One of my colleagues and father-of-one said it best: "When I think of losing my daughter, of not being able to see her every day when I get home from work, of not being able to celebrate life with her as she grows up and becomes her own person, there is not even an emotion I can use to describe it." He continued, "But to then think about losing her in such a violent manner, in a preventable, violent, senseless act that would cause her pain, or to think of her being so scared that she even thinks she might not live through an experience, or being traumatized in a way that I can't even come close to relating to, will never be able to comfort her or take the pain away, that's unbearable."

He added, "And I want to do more than just say that I will protect her from that - I want to make sure that there is actual change. First in protecting her, and then following up with the other tough conversations that absolutely need to take place."

Why Don't Our Schools Have Security?

Pollack also brings up another important point when he said that "We protect airports. We protect concerts. Stadiums. Embassies. The Department of Education that I walked into today has a security guard in the elevator."

Even our malls, banks, and hotels have security to make us feel safe. Think about it for a second. Doesn't it seem weird that all these public spaces are protected but somehow our schools, where our children spend most their day, are void of this level of security?

If you were to visit New York City right now, every establishment has employed specific security measures in case another attack similar to 9/11 was to occur. These are all solutions that were put into place after the deadly attack for the sake of people's safety and to minimize the death toll if disaster ever strikes. Shouldn't the same measures be applied to schools too?

Yes, some will argue that there are schools that already have metal detectors and other security protocols, but the reality is that many don't. Many school boards and parents don't think this type of horrific incident would happen to them, but unfortunately, there has been plenty of proof that no one is immune. It's not enough to just have active shooter drills and call it a day.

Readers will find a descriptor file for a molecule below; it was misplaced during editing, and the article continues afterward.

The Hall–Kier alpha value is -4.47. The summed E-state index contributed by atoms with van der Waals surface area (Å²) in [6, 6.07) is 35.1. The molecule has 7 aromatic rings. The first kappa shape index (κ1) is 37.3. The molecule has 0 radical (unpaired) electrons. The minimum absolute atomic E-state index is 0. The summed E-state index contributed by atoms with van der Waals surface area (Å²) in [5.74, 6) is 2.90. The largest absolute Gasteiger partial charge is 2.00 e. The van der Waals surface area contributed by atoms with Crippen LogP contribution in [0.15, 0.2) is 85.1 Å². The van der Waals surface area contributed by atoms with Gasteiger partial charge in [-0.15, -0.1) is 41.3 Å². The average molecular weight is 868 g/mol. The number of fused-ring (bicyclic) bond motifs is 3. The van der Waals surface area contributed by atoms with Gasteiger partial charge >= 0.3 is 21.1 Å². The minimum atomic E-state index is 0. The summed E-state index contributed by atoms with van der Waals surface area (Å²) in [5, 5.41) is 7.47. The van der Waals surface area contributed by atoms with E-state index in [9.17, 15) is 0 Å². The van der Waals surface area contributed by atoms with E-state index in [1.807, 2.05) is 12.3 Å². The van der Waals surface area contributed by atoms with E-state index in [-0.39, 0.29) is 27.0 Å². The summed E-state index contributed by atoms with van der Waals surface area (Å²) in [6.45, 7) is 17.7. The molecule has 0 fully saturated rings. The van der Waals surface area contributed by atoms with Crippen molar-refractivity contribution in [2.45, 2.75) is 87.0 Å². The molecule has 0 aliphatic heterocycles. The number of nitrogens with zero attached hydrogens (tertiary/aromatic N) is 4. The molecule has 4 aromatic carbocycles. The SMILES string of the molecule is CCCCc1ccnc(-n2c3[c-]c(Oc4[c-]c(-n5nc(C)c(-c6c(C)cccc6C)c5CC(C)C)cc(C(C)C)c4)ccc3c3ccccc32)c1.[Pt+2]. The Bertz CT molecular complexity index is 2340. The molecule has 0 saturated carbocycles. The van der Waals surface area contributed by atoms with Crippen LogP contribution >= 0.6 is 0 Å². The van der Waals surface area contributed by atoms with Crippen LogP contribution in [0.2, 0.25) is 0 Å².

It Won't Bring Back What We've Lost

We can go back and forth and argue about gun control all day long, but all that talk will not bring back the children we've lost and it certainly won't protect the ones that are still here with us. It's easy to place blame on the weapons and those who wield it, and ask someone else to do something about it, but right now, what our children really need is for us to step and take matters into our own hands.

It's time for us to approach our principals, school board members, teachers, community leaders, and parent committees with solutions for how we can implement new safety measures that will protect our kids. Whatever it takes, be it letters, protests, petitions, do it. We can no longer just limit ourselves to speaking out on social media, or having a debate with other parents, it's time step up and work as hard as we can to ensure that mine and your children will grow up.

"I'll Never See My Kid Again"

"That's it. No other discussion. No more discussions. I'll never see my kid again. Never ever will I see my kid. I want to sink in. Eternity. My daughter, I'm never going to see again. And it is simple. We can fix it," said Pollack.

It's emotionally and physically sickening to have to watch parents like Pollack talk about losing a child in such a horrifying manner. I can't even begin to imagine what it would be like to be in their shoes, but the sad reality is that if we don't fix this, we could one day be in that dreaded position.

Blair isn't a bestselling author, but she has a knack for beautiful prose. When she isn't writing for Shared, she enjoys listening to podcasts.